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The effect of Credit Conditions on the Dutch Housing Market

By Marc Francke, Alex van de Minne and Johan Verbruggen


It is widely perceived that the supply of mortgages, especially since the extensive liberalization of the mortgage market since the 1980s, has had implications for the Dutch housing market. In this paper we introduce a new method to estimate a credit condition index (CCI). The credit conditions index represents changes in the supply of credit over time, apart from changes in interest rates and income. Examples of these changes include (1) the development of markets for financial futures, options, swaps, securitized loans and synthetic securities which allowed for easy access to credit for financial intermediaries, (2) more sophisticated risk management, for example improved initial credit scoring, (3) changes in risk-perception by financial intermediaries due to changes in the macro-economic environment, like rate of unemployment, (4) introduction of new mortgage products, (5) reduced transaction costs and asymmetric information with innovations of IT, telephony and data management and (6) financial liberation. Financial liberation is the relaxation or tightening of credit controls like liquidity ratios on banks, down-payment requirements, maximum repayment periods, allowed types of mortgages, loan-to-value and loan-to-income ratios, etc. The credit conditions index is estimated as an unobserved component in an error-correction model in which the average amount of mortgage is explained by the borrowing capacity and additional control variables. The model is estimated on data representing first time buyers. For first time buyers we can assume that the housing and non-housing wealth is essentially zero. The credit condition index is subsequently used in an error-correction model for house prices representing not only first time buyers, but all households. The models are estimated using quarterly data from 1995 to 2012. The estimated credit condition index has a high correlation with the Bank Lending Survey, a quarterly survey in which banks are asked whether there is a tightening or relaxation of (mortgage) lending standards compared to the preceding period. The credit condition index has explanatory power in the error-correction model for housing prices. In real terms house prices declined about 25% from 2009 to 2012. The estimation results show that 12% point of this decline can be attributed to a decline in the credit conditions index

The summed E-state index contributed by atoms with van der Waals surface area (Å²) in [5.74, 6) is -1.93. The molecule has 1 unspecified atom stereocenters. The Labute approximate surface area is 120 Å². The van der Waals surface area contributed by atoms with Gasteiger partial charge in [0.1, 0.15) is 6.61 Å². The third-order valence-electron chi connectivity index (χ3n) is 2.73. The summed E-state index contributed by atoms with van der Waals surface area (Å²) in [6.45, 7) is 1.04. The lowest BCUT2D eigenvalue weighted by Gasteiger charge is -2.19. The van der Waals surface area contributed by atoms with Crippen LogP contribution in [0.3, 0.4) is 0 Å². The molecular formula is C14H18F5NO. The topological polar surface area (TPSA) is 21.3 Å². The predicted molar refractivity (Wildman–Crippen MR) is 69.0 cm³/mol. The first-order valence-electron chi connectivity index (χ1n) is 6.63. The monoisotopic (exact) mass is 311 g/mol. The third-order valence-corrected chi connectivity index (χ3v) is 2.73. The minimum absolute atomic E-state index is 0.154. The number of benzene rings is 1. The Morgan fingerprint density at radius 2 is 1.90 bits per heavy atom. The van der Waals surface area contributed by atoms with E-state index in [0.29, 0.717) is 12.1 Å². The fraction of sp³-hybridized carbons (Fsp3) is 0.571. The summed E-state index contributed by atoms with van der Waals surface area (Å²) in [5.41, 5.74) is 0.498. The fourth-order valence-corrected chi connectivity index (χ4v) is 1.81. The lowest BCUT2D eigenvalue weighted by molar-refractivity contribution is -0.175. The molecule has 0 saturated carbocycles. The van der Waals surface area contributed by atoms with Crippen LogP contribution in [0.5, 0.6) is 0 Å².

Topics: C32, E44, E51, G21, ddc:330, Lending Standards, Financial Liberation, Housing Prices
Publisher: Louvain-la-Neuve: European Regional Science Association (ERSA)
Year: 2014
OAI identifier:
Provided by: EconStor

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